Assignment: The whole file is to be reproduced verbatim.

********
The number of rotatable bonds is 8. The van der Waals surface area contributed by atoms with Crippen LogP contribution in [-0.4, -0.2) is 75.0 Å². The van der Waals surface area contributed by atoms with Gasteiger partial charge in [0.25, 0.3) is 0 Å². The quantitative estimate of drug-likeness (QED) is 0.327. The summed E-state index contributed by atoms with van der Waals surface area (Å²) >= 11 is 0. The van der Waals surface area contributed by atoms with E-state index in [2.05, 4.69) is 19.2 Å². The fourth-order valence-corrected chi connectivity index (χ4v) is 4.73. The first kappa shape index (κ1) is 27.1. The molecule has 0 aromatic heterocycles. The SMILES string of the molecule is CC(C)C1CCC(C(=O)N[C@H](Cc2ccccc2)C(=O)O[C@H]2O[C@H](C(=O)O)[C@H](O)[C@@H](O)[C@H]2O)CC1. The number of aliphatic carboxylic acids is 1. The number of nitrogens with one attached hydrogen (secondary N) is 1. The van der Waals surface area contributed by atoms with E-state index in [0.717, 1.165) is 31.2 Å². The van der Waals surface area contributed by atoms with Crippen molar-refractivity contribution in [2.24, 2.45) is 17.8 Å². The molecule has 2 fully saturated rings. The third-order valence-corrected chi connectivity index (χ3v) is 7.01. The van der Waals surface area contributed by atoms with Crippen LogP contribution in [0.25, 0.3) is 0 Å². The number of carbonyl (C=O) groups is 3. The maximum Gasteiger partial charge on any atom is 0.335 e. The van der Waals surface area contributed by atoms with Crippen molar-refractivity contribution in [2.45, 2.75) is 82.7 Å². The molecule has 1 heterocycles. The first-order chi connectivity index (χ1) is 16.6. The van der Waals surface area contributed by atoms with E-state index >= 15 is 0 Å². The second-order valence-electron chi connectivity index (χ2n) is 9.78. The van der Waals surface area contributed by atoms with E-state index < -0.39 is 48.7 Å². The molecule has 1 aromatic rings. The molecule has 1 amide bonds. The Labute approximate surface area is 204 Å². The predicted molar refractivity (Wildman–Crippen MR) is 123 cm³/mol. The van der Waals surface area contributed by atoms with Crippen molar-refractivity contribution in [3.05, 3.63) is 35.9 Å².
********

The number of rotatable bonds is 8. The van der Waals surface area contributed by atoms with Crippen LogP contribution in [-0.4, -0.2) is 75.0 Å². The van der Waals surface area contributed by atoms with Gasteiger partial charge in [0.25, 0.3) is 0 Å². The quantitative estimate of drug-likeness (QED) is 0.327. The summed E-state index contributed by atoms with van der Waals surface area (Å²) >= 11 is 0. The van der Waals surface area contributed by atoms with E-state index in [2.05, 4.69) is 19.2 Å². The fourth-order valence-corrected chi connectivity index (χ4v) is 4.73. The first kappa shape index (κ1) is 27.1. The molecule has 0 aromatic heterocycles. The SMILES string of the molecule is CC(C)C1CCC(C(=O)N[C@H](Cc2ccccc2)C(=O)O[C@H]2O[C@H](C(=O)O)[C@H](O)[C@@H](O)[C@H]2O)CC1. The number of aliphatic carboxylic acids is 1. The number of nitrogens with one attached hydrogen (secondary N) is 1. The van der Waals surface area contributed by atoms with E-state index in [0.717, 1.165) is 31.2 Å². The van der Waals surface area contributed by atoms with Crippen molar-refractivity contribution in [2.24, 2.45) is 17.8 Å². The molecule has 2 fully saturated rings. The third-order valence-corrected chi connectivity index (χ3v) is 7.01. The van der Waals surface area contributed by atoms with Crippen LogP contribution in [0.25, 0.3) is 0 Å². The number of carbonyl (C=O) groups is 3. The maximum Gasteiger partial charge on any atom is 0.335 e. The van der Waals surface area contributed by atoms with Crippen molar-refractivity contribution in [2.45, 2.75) is 82.7 Å². The molecule has 1 heterocycles. The first-order chi connectivity index (χ1) is 16.6. The van der Waals surface area contributed by atoms with E-state index >= 15 is 0 Å². The second-order valence-electron chi connectivity index (χ2n) is 9.78. The van der Waals surface area contributed by atoms with E-state index < -0.39 is 48.7 Å². The molecule has 1 aromatic rings. The molecule has 1 amide bonds. The Labute approximate surface area is 204 Å². The predicted molar refractivity (Wildman–Crippen MR) is 123 cm³/mol. The van der Waals surface area contributed by atoms with Crippen molar-refractivity contribution in [3.05, 3.63) is 35.9 Å².